The thermal degradation of the acrylate family is mainly due to C = O bond dissociation and occurs around 250°C – 300°C [10, 16, 17]. However, our previous work  has shown that at low temperatures, high density plasma chemical vapor deposition of dielectrics can be carried out to hermetically seal such a polymer and make it compatible for multi-layer stacking. Also, Ma et. al  have discussed the processability and various patterning techniques of halogenated acrylates in detail thereby encouraging the adoption of this class of polymers for our study. Recently, iCVD based patterning technique of pPFDA on curved substrates has also been explored . It is important to note that the patterning associated edge roughness doesn’t affect the loss performance of the device as the polymer is used as an over-cladding where its edge does not interact with the optical mode.
4. Refractive index and TO performance
The addition of DVB affects the optical properties of the polymer in two ways. Firstly, the addition of an aromatic group improves the packing density thereby increasing the refractive index. Secondly, the decrease in C-F bond density has an associated increase in “x” (Eq. (2)) and a corresponding increase in n. This is supported by the index measurements at 633 nm where n(pPFDA): 1.33, n(pDVB): 1.57 and n(p(PFDA-co-DVB)): 1.38.
The TO coefficients of the polymer can be measured by using them as a top cladding for an amorphous Si (a-Si) racetrack resonator. The transmission spectrum of the resonator at various temperatures reveals the resonance peak shift with temperature which can be related to the effective TO coefficient of the device (Eq. (5)). The TO coefficient of the polymer can be deduced from the effective TO coefficient of the device as the TO coefficients of a-Si (2.3 × 10−4) and SiO2 under-cladding (1 × 10−5) are known.
The TM transmission resonances corresponding to racetrack resonators (coupling length: 100 μm, coupling gap: 600 nm, ring radius: 20 μm) with a-Si core (550 nm x 205 nm), 3 μm SiO2 under-cladding and 2 μm iCVD polymers (Fig. 2 inset) are measured between 25°C-70°C. The TO peak shift for PFDA (flow rate: 0.6 sccm) cladded devices is positive compared to that of the co-polymer (PFDA flow rate: 0.6 sccm, DVB flow rate: 1 sccm) cladded rings suggesting a significant increase in the magnitude of the TO coefficient due to DVB addition (Fig. 2). FIMMWAVE simulations suggest that PFDA has a TO coefficient of −2.1 × 10−4 while the co-polymer has a TO coefficient of −3.1 × 10−4. The increase of the TO coefficient by 1.48x due to the addition of DVB can be understood from Eq. (4). The index increases by 1.04x on DVB addition which translates to a 1.17x increase in the index dependence factor of the TO coefficient in Eq. (4). The remaining increase in TO coefficient can be attributed to the increased αV of the co-polymer due to the addition of DVB with higher αV (8.6 × 10−4 ) to an acrylate with lower αV (0.5 - 0.9 × 10−4 ). It can also be understood by the reduction of strong C-F bonds in the co-polymer increasing its αV.
5. Design implications
For a given core choice, a polymer top cladding with higher index and higher TO magnitude is desired for athermal applications. This is because a higher index would lower the index contrast thereby ensuring greater mode expansion into the cladding. Similarly, a higher TO magnitude of the cladding would mean passive thermal compensation for a larger core dimension. For instance, assuming an a-Si core (n: 3.48, TO: 2.3 × 10−4) and SiO2 under-cladding (n: 1.46, TO: 1 × 10−5), the bending loss performance of pPFDA (n: 1.33, TO: −2.1 × 10−4) and p(PFDA-co-DVB) (n: 1.38, TO: −3.1 × 10−4) cladded devices can be compared for athermal design for a TM mode choice. The pPFDA has a lower TO coefficient than p(PFDA-co-DVB). Hence, thermal compensation of a-Si core occurs at a much lower confinement factor for the homo-polymer cladding compared to the co-polymer cladding. FIMMWAVE simulations indicate that pPFDA cladded devices have an neff of 1.6 for athermal core dimension of 550 nm × 190 nm, while p(PFDA-co-DVB) cladded devices have an neff of 1.78 for a core dimension of 550 nm × 212 nm. Higher neff of p(PFDA-co-DVB) cladded device at athermal condition results in a tighter confinement for a given bending radius resulting in a higher bending Q (Fig. 3 ). Hence, for a bending Q of 104 (minimum desired bending Q for a good filter performance), FIMMWAVE simulations indicate that co-polymer cladded device has a bending radius of 5 μm (Fig. 3) and an FSR of 20 nm which is twice the FSR of the PFDA cladded device (10 nm for bending radius of 12.5 μm). In a Si WDM architecture with a given channel spacing, a 100% improvement in FSR and footprint (Fig. 3) performance results in twice the number of channels thereby doubling the bandwidth capacity.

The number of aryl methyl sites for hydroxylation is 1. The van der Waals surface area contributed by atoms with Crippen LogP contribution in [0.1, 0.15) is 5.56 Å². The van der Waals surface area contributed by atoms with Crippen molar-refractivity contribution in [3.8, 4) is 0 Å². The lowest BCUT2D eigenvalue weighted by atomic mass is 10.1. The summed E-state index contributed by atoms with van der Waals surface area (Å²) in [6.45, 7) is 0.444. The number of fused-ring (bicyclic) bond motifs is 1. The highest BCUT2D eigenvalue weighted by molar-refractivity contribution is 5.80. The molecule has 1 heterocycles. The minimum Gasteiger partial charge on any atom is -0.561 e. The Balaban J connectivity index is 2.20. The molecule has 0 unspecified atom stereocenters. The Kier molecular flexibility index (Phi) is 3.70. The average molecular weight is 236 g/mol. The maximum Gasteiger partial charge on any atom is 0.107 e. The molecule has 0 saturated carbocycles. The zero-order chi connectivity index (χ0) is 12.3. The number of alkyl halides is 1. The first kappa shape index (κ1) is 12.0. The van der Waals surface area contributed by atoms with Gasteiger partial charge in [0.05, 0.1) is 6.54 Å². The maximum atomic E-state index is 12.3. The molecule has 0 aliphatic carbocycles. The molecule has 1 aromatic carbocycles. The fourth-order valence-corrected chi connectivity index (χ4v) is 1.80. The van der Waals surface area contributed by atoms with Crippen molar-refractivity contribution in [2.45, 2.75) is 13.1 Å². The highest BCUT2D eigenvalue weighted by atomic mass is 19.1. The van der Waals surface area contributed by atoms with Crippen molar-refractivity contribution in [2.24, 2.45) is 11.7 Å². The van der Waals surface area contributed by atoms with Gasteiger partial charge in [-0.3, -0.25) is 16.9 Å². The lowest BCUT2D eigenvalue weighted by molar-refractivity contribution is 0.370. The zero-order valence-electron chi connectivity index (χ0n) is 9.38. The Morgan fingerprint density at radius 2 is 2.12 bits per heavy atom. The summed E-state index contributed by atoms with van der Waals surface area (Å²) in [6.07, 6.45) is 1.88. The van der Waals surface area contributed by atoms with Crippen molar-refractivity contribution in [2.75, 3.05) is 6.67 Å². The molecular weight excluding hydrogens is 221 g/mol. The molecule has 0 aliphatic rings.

6. Summary and conclusions
This work utilizes iCVD to compare the optical properties of pPFDA and its co-polymer with DVB (p(PFDA-co-DVB)). According to our experiments, C-F bond density seems to be the crucial controlling parameter for the n and TO properties of the fluorinated acrylates. Co-polymerization of PFDA with DVB decreases the C-F bond density that increases the packing density thereby increasing n. The increased TO coefficient of the co-polymer arises due to increased n and αV accompanying the DVB addition. This opens up possibilities of tailoring the TO coefficient of PFDA by controlling the degree of cross-linking with DVB. A significant improvement in footprint and FSR performance of an athermal device, for a given core choice, can be achieved by tailoring the properties of the polymer top cladding.
We would like to thank Harvard CNS, MIT-MTL and MIT-CMSE for their support in fabrication and measurement. This work was partly funded by the U.S. Government under the DARPA UHPC program. The views and conclusions contained herein are those of the authors and should not be interpreted as representing the official policies, either expressed or implied, of the U.S. Government. This work was partly supported by the Fully LASER Integrated Photonics (FLIP) program under APIC Corporation, supervised by Dr. Raj Dutt, and sponsored by the Naval Air Warfare Center-Aircraft Division (NAWC-AD) under OTA N00421-03-9-002. The authors also acknowledge the financial support of the MIT Institute for Soldier Nanotechnologies (ISN) under Contract DAAD-19-02D-0002 with the U.S. Army Research Office.